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Dessert Recipe

Green Tomato Pie

Kate McDermott

Green Tomato Pie

Kate McDermott

This old-fashioned pie from the 1800s is one that deserves to be brought back to the table. Made from unripe green tomatoes, it is seasoned much like an apple pie. This basic version uses cinnamon, allspice, a bit of nutmeg, and apple cider vinegar. I think that you could probably substitute green tomatoes for apples in any basic apple pie recipe and it would come out a winner. If you like, you can make variations with up to 2 cups of sliced apples, a half cup of raisins, or a tablespoon or two of diced-up candied ginger. If you prefer to skin the tomatoes, see below.

Serves One 9-inch (23 cm) shallow pie


Green Tomato Pie

1 recipe Roll-Out Dough (recipe below)
4 cups (about 1 lb; 460 to 500 g) green tomatoes, skinned (optional)
¾ cup (150 g) granulated sugar, plus a few teaspoons for sprinkling
¼ cup (50 g) brown sugar
1 rounded teaspoon cinnamon or more to taste
½ teaspoon allspice
A pinch of freshly grated nutmeg
¼ teaspoon salt
1 tablespoon good-quality apple cider vinegar
¼ cup (25 g) tapioca starch
Half-and-half for brushing on top

Roll-Out Dough

Makes two dough discs; halve amounts for one dough disc

2½ cups (363 g) all-purpose flour, unbleached, plus more for rolling
1 cup (224 g) chilled fat of your choice, cut into tablespoon-size pieces
1 tablespoon granulated sugar (optional)
½ teaspoon salt
½ cup (120 ml) ice water plus 1 to 2 tablespoons (15 to 30 ml) more as needed


Make the pie dough and chill in the fridge.

Preheat the oven to 400°F (205°C). Roll out half the dough, place in the pie pan, and place in the fridge to chill while you make the filling.

Quarter the tomatoes, cut out and discard most of the firm center core. Slice the tomatoes to a thickness of about ¼ inch (6 mm) and place in a medium bowl. Add the white and brown sugars, cinnamon, allspice, nutmeg, salt, apple cider vinegar, and tapioca starch. With a spoon, mix to coat well. Turn the tomato filling into the chilled pie pan and return it to the fridge while you roll out the top dough.

Roll out the top dough. Lay the rolled-out dough on top of the filling, and trim and crimp or flute the edges). Cut some steam vents on top. You can also make a lattice top. Sprinkle the top of the pie with a few teaspoons of sugar and brush with half-and-half.

Place in the oven and bake for about 55 minutes. About halfway through the bake, check to make sure the top is not over-browning. If it is, cover loosely with a sheet of foil or use pie shields or strips of foil if the edges are over-browning.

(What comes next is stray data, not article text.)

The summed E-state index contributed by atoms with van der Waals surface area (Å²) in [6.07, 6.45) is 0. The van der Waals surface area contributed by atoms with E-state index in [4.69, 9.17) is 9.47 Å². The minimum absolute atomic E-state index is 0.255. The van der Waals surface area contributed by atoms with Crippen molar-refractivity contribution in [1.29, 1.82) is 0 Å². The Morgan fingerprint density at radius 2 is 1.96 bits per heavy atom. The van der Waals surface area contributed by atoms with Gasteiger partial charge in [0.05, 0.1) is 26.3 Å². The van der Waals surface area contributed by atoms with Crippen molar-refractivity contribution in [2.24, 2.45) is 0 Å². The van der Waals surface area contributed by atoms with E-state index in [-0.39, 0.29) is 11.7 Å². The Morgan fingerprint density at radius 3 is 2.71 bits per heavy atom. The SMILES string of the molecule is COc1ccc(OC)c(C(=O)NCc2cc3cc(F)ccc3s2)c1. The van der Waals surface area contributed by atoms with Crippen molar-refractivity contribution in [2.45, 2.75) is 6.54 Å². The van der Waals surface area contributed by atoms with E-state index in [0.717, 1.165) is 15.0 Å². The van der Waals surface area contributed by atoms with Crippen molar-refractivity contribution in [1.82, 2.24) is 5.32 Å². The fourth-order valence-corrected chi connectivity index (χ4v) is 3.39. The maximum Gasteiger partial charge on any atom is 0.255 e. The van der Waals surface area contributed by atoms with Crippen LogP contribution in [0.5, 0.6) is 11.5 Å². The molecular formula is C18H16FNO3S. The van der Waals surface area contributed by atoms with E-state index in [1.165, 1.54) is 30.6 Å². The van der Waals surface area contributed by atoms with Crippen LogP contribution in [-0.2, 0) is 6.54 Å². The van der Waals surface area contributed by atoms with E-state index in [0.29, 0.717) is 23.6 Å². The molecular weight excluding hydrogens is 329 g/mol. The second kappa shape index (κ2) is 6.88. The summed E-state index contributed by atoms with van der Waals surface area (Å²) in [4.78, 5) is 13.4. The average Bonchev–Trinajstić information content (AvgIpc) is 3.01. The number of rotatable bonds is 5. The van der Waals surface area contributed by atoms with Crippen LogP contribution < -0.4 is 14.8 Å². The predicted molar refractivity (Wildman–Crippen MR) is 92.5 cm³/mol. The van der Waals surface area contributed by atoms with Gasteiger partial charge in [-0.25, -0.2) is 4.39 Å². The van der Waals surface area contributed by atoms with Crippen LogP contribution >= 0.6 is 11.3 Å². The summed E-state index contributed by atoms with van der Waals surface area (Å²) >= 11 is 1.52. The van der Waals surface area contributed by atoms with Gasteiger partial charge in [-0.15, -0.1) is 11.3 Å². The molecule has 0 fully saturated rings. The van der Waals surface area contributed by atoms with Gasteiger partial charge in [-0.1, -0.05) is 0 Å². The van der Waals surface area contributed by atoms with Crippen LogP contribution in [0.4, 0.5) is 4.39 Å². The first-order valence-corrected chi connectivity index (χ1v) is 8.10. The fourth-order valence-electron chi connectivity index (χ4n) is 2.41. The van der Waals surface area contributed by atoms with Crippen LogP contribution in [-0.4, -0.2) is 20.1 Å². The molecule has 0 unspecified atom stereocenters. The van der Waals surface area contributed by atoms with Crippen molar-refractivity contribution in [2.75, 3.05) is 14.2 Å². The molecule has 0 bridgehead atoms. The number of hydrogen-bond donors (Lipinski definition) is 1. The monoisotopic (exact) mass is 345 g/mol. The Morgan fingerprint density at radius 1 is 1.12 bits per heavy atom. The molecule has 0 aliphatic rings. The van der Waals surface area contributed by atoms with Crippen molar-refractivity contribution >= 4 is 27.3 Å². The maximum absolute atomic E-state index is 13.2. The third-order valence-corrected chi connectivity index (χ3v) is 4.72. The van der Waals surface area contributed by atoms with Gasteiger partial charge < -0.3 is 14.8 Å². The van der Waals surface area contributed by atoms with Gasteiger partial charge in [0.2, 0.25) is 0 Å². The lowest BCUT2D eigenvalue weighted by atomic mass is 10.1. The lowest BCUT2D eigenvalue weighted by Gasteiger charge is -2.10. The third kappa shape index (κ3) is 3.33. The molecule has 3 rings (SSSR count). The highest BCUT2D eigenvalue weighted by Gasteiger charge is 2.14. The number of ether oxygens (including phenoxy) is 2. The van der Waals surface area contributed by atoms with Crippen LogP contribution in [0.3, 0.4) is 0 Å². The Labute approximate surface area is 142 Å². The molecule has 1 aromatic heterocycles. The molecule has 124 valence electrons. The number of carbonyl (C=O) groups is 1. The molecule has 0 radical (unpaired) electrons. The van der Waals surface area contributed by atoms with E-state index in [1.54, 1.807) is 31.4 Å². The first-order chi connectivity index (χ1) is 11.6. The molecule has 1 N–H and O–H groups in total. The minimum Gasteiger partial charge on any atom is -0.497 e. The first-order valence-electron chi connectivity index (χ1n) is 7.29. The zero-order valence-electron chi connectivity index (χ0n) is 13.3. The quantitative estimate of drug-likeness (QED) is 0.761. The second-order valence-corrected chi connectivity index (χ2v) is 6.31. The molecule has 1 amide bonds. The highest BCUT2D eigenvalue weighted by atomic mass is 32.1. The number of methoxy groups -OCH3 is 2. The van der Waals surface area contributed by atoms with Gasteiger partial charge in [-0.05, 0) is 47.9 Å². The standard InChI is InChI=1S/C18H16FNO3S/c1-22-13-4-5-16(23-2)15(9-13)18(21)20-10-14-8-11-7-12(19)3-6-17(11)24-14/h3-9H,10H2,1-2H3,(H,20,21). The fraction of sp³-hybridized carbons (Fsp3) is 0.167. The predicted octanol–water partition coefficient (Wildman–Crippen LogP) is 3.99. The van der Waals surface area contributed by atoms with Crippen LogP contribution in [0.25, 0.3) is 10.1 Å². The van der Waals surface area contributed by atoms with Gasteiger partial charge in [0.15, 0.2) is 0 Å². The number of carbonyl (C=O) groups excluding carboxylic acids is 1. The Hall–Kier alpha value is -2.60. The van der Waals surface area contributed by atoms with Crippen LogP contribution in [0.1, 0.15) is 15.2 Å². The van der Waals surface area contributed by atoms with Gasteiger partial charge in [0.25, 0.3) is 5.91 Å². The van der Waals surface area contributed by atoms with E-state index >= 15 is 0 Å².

Remove the pie from the oven when you see the filling peeking through the edges and vents or lattice top with some bubbling. Place on a wire rack and let cool for about an hour.

This pie is very good eaten while it is still slightly warm.

How to Peel Green Tomatoes:

Fill a saucepan with water and bring to a rolling boil. Score the smooth end, of each green tomato with an X just so it breaks the skin.
Lower the scored tomatoes into the boiling water. Let boil for 2 minutes. Lift the tomatoes out with the spoon and place them into the ice water bath. Peel and discard the skin.

To make the Roll-Out Dough:

This recipe is the tried and true flaky pie dough that I have taught at Pie Camps since 2008. It can be made either by hand or in a food processor and is generously sized for one 9-inch (23 cm) deep-dish double-crust pie. It uses a total of 1 cup (224 g) fat, the choices of which are: butter, which gives a crust flaky layers and wonderful flavor; leaf lard, which adds flake and crispness; and vegetable shortening, which makes a very tender crust with a greasy flavor and mouthfeel. My favorite dough uses a combination of half butter, half leaf lard. This combination gives both crisp, flaky layers, along with the flavor of butter.

In the bowl of a food processor fitted with the metal blade, add all the ingredients but the ice water. Pulse 15 times to combine. Use short pulses. Add 3 tablespoons of the water. Pulse 10 times. Add 3 more tablespoons of the water. Pulse five times.

Turn the dough into a medium bowl, add the remaining water 1 tablespoon at a time, and finish by hand as above, adding a little more water if necessary. Divide the dough in half and make two chubby discs. Wrap them separately in plastic wrap and chill for about an hour.

Adapted from Pie Camp: The Skills You Need To Make Any Pie You Want by Kate McDermott, (Countryman Press; October 6, 2020).

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